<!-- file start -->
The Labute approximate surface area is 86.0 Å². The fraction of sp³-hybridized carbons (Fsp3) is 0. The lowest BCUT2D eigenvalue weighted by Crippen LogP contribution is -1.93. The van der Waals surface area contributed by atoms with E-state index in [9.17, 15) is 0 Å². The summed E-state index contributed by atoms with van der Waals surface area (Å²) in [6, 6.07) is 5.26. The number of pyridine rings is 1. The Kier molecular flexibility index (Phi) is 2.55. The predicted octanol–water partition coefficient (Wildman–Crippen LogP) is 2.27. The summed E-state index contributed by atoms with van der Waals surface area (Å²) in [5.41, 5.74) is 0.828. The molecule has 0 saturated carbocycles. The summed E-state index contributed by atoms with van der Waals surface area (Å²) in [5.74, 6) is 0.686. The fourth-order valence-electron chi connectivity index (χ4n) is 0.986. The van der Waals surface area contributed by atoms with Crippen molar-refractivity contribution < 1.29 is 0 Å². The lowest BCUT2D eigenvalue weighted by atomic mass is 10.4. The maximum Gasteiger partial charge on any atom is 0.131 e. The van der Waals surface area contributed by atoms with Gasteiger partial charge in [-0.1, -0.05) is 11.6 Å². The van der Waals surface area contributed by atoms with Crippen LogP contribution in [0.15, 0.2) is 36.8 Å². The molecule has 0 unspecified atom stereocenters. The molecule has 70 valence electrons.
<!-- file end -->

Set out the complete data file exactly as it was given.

The Labute approximate surface area is 86.0 Å². The fraction of sp³-hybridized carbons (Fsp3) is 0. The lowest BCUT2D eigenvalue weighted by Crippen LogP contribution is -1.93. The van der Waals surface area contributed by atoms with E-state index in [9.17, 15) is 0 Å². The summed E-state index contributed by atoms with van der Waals surface area (Å²) in [6, 6.07) is 5.26. The number of pyridine rings is 1. The Kier molecular flexibility index (Phi) is 2.55. The predicted octanol–water partition coefficient (Wildman–Crippen LogP) is 2.27. The summed E-state index contributed by atoms with van der Waals surface area (Å²) in [5.41, 5.74) is 0.828. The molecule has 0 saturated carbocycles. The summed E-state index contributed by atoms with van der Waals surface area (Å²) in [5.74, 6) is 0.686. The fourth-order valence-electron chi connectivity index (χ4n) is 0.986. The van der Waals surface area contributed by atoms with Crippen molar-refractivity contribution < 1.29 is 0 Å². The lowest BCUT2D eigenvalue weighted by atomic mass is 10.4. The maximum Gasteiger partial charge on any atom is 0.131 e. The van der Waals surface area contributed by atoms with Gasteiger partial charge in [-0.1, -0.05) is 11.6 Å². The van der Waals surface area contributed by atoms with Crippen LogP contribution in [0.15, 0.2) is 36.8 Å². The molecule has 0 unspecified atom stereocenters. The molecule has 70 valence electrons.